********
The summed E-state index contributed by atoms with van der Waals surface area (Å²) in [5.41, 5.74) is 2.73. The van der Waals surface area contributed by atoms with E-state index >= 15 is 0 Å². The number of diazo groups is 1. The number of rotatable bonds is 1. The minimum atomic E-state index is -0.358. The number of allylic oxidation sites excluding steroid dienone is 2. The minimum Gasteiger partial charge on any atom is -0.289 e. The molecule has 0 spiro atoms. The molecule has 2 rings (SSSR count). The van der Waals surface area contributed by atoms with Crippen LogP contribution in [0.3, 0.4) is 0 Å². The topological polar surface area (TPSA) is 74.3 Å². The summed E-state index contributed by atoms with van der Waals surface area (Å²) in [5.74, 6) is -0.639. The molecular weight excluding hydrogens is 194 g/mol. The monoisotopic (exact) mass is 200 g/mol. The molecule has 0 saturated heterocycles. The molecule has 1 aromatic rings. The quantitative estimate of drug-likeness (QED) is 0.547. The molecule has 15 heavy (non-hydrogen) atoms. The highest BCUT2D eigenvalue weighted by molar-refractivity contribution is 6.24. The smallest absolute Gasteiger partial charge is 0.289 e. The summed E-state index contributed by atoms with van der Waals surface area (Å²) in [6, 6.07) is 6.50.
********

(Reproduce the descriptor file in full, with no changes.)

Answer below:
The summed E-state index contributed by atoms with van der Waals surface area (Å²) in [5.41, 5.74) is 2.73. The van der Waals surface area contributed by atoms with E-state index >= 15 is 0 Å². The number of diazo groups is 1. The number of rotatable bonds is 1. The minimum atomic E-state index is -0.358. The number of allylic oxidation sites excluding steroid dienone is 2. The minimum Gasteiger partial charge on any atom is -0.289 e. The molecule has 0 spiro atoms. The molecule has 2 rings (SSSR count). The van der Waals surface area contributed by atoms with Crippen LogP contribution in [0.3, 0.4) is 0 Å². The topological polar surface area (TPSA) is 74.3 Å². The summed E-state index contributed by atoms with van der Waals surface area (Å²) in [5.74, 6) is -0.639. The molecular weight excluding hydrogens is 194 g/mol. The monoisotopic (exact) mass is 200 g/mol. The molecule has 0 saturated heterocycles. The molecule has 1 aromatic rings. The quantitative estimate of drug-likeness (QED) is 0.547. The molecule has 15 heavy (non-hydrogen) atoms. The highest BCUT2D eigenvalue weighted by molar-refractivity contribution is 6.24. The smallest absolute Gasteiger partial charge is 0.289 e. The summed E-state index contributed by atoms with van der Waals surface area (Å²) in [6, 6.07) is 6.50.